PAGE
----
Reviewing this modelling with the evidence from business groups, Peter Martin, economics editor at The Age, says the review had found little economic damage from the RET, not to mention the reduction in pollution and the green energy investment opportunities and considerable benefits, and was reportedly set to recommend that the scheme stay.

But despite the positive outlook of the RET, from the review’s own research, it has now been reported that the targets won’t just be scaled back. Instead, the Abbott government is planning on scrapping the RET altogether.

The news is not only another blow to Australia’s environmental standing on the world stage, it’s a major blow to the renewable energy companies and investors that were banking on the 2020 targets. Environment groups suggest the removal of the RET will threaten more than $10 billion in investment, 5000 existing jobs and 18,000 jobs into the future.

So, at a crucial time when we must be taking action to reduce the threats to the environment, and after Australia led the charge to tax polluters, we now sit at the back of the pack. Our government is telling us and the world that our economy is more important than the future of our environment. “Climate change is a significant global issue; it is a very significant global issue. Is it the most important issue the world faces right now? I don’t believe so,” Tony Abbott said during his visit to New York in June this year. “We will do our bit. We will be a good international citizen. What we are not going to do is clobber our economy and cost jobs with things like a job-killing carbon tax.”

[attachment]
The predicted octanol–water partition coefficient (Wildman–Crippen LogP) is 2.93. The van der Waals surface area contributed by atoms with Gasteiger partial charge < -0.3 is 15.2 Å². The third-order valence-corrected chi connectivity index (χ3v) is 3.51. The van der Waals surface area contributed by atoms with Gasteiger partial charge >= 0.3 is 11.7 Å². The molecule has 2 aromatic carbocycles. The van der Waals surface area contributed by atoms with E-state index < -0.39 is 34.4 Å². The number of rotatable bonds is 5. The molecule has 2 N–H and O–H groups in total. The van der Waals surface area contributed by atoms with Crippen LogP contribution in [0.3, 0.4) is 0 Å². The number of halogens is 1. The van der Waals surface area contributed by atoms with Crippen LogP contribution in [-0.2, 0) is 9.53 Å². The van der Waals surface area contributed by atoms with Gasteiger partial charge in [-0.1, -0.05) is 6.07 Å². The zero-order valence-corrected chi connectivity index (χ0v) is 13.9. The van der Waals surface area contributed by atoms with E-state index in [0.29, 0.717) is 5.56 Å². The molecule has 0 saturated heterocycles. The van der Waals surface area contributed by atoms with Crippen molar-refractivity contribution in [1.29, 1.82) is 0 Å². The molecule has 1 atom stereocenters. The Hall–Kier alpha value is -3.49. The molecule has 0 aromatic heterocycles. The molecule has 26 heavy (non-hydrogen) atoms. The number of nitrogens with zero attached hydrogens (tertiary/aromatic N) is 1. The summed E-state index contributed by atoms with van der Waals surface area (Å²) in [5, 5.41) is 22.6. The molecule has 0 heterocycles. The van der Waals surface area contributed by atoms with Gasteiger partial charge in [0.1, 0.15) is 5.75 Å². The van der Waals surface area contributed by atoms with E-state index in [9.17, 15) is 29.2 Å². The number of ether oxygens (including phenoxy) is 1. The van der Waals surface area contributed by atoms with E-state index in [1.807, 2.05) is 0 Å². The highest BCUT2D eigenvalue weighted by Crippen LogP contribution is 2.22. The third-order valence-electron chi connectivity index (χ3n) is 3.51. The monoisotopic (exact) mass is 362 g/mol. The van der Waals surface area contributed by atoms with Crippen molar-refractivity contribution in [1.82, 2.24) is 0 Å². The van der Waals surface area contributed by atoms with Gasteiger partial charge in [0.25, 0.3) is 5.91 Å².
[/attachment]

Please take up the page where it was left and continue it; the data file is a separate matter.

Unfortunately, time will surely tell what will be clobbered by our inaction.

* The RET was set up by the Howard government in 2001, which mandates that at least 20 per cent of Australia’s electricity be sourced from renewables by 2020.

**Since publishing this post, the report on the government’s review into the Renewable Energy Target Scheme has been publicly released. Click here for full version or executive summary of the report.

~ Opening cartoon by John Cook, via skepticalscience.com


One Response to “Australia goes backward on climate change”

  1. Julian Skilgarde says:

    This situation is just totally depressing. Renewables are a growth industry in Australia and employ many people, but the government wants to close them down. It doesn’t make economic sense, unless you just wanted to prop up the fossil fuel industries. Coincidentally, they donate large sums to the coffers of the Liberal Party.